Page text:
New times and locations are just some of the big changes you’ll find in next month’s Riverfest.
WaterWalk Pavilion—designed for adults seeking a little more grown-up fun than previous festivals have offered—is likely to prove one of the most popular attractions.
It’ll consist of a huge pole tent and outdoor seating area where festival goers can listen to live music, eat and enjoy a beer, wine or cocktail if they desire. From the pavilion, located on the downtown Hyatt’s south lawn, festival goers will also be able to stroll along the Arkansas River, drink in hand, as far north as Douglas. That will give them access to the festival’s main food court in A. Price Woodard Park, along with a floating stage and other events on that section of the river.
That’s right, this ain’t your momma’s Riverfest.
“We’re wanting to create an environment for those people who might not enjoy huge crowds, but who would enjoy getting out on a beautiful Kansas evening and listening to some music,” said Janet Wright, president of Wichita Festivals, Inc. “It’ll be something a little different than people have experienced before, more relaxed.”
WaterWalk vice president Doug Rupe said it made sense for the mixed use development to sponsor the pavilion.
“With it (the pavilion) being right across Waterman from us, it will be a good way to introduce people who maybe haven’t seen what we have at WaterWalk,” Rupe said. “One of the promises of WaterWalk is to create a gathering place for Wichitans, and this will be a good opportunity for us to show off a little bit.” It also plays into festival organizers’ desire to revamp the festival, which saw declining attendance last year.
Part of that can be blamed on lousy weather, which caused organizers to move this year’s festival from May to June. But there’s also a feeling that many Wichitans have grown bored with the festival after four decades.
To inject new life into it, organizers have moved events back to the original focus of the festival—the river. The festival’s biggest concerts will be held on the west bank, kids’ activities will be concentrated near Exploration Place and there will also be events in Veterans Park and at the Mid-America All-Indian Center.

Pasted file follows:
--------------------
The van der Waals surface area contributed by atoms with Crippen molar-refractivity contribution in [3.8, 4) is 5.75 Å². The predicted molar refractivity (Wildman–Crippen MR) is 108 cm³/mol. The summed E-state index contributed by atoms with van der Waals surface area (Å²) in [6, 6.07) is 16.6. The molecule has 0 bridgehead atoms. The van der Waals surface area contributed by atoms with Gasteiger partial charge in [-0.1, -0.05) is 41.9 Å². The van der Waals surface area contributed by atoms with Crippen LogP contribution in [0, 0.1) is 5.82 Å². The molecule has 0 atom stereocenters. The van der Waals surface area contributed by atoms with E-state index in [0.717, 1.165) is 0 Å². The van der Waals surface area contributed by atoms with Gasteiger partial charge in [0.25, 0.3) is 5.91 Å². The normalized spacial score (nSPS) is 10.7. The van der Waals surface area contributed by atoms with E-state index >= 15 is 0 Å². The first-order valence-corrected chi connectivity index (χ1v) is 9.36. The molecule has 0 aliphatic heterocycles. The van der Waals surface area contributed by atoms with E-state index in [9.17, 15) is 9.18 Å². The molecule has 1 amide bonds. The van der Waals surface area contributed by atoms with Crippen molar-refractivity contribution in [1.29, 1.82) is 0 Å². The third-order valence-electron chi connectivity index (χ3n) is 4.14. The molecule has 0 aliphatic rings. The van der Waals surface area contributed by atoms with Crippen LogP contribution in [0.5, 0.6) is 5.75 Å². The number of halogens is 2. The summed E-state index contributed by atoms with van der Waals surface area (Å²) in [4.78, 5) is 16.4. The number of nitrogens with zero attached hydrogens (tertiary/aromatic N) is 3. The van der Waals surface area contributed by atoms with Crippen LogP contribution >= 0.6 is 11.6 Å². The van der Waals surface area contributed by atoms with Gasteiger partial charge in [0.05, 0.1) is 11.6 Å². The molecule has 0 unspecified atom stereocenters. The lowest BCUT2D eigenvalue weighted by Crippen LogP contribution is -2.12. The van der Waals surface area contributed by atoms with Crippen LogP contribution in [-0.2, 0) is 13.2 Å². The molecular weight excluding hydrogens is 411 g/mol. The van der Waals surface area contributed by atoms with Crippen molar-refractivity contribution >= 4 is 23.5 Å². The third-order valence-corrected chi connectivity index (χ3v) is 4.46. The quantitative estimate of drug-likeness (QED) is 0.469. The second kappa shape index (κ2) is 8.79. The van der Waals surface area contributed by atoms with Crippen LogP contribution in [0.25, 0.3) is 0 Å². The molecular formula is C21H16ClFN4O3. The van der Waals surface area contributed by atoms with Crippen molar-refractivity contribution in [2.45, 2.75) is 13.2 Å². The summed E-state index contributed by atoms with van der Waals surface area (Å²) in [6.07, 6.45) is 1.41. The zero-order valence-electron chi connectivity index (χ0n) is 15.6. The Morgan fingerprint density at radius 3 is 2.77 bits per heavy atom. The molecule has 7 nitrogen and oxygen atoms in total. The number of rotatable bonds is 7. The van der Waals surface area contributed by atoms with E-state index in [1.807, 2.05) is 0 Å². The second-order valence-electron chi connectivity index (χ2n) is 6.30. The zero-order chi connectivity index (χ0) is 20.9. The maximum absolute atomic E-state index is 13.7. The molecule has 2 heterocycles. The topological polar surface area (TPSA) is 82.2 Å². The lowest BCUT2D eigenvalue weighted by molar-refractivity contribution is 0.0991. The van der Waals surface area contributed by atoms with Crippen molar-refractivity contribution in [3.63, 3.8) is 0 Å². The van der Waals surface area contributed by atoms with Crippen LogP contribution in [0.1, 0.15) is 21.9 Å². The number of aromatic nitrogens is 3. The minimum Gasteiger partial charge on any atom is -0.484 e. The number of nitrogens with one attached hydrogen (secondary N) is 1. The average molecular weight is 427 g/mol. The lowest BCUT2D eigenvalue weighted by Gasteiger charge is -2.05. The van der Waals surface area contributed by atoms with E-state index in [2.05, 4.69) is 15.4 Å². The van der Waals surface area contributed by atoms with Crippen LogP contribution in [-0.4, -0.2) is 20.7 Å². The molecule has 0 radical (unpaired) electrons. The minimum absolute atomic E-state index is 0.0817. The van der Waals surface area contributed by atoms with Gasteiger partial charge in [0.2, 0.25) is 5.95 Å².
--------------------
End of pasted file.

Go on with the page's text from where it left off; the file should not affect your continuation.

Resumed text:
“Things are so much prettier along the river than they have ever been,” Wright said.
Saturday & Sunday | June 4-5 | 4 to 10 pm
Monday through Thursday | June 6-9 | 5 to 9 pm
Friday & Saturday | June 10-11 | 4 to 10 pm
The pavilion’s pole tent will hold 300 to 400 people, with more seating outside. People can bring their own lawn chairs, “but there probably won’t be a need for it,” Wright said. Entrance will be free with a $5 Riverfest button. Children will be allowed in, but Wright said the pavilion is mainly intended for older festival goers.
A different restaurant will cater food for the pavilion each night, and plans call for a different “specialty” cocktail to be served along with beer and wine each day. In addition to bands, historical interpreters portraying John Brown, Amelia Earhart and other famous Kansans will perform and take questions.
Asked why famed prohibitionist Carrie Nation wasn’t invited, Wright laughed and said, “We talked about that, but we thought she’s been overdone.”
Entertainers and restaurants
Saturday | June 4
6-9:30 pm | Grateful Not to Be Dead
6-8 pm | Treats from Carlos O’Kelley’s Mexican Café
Sunday | June 5
6 pm | Rachel Coba Band
6-8 pm | BBQ from Wichita Wagonmasters
Monday | June 6
6:30 pm | Dr. William Worley presenting Dr. James Naismith
7:30-8:45 pm | Flatland String Band
Tuesday | June 7
6:30 pm | Kerry Altenbernd presenting Abolitionist John Brown
7:30-8:45 pm | Walnut Valley String Band
Wednesday | June 8
6:30 pm | Dr. Ann Birney presenting Amelia Earhart
7:15-8:45 pm | The Swing Daddie
6-8 pm | Favorites from Café Moderne
Thursday | June 9
6:00-8:45 pm | Mudbugs Cajun & Zedeco Band
Friday | June 10
6:00-9:30 pm | Mumblin’ Jones
Saturday | June 11
4:30-6:30 pm | Smugglin’ Yo-Yo’s
7:00-9:45 pm | Ten Day Wish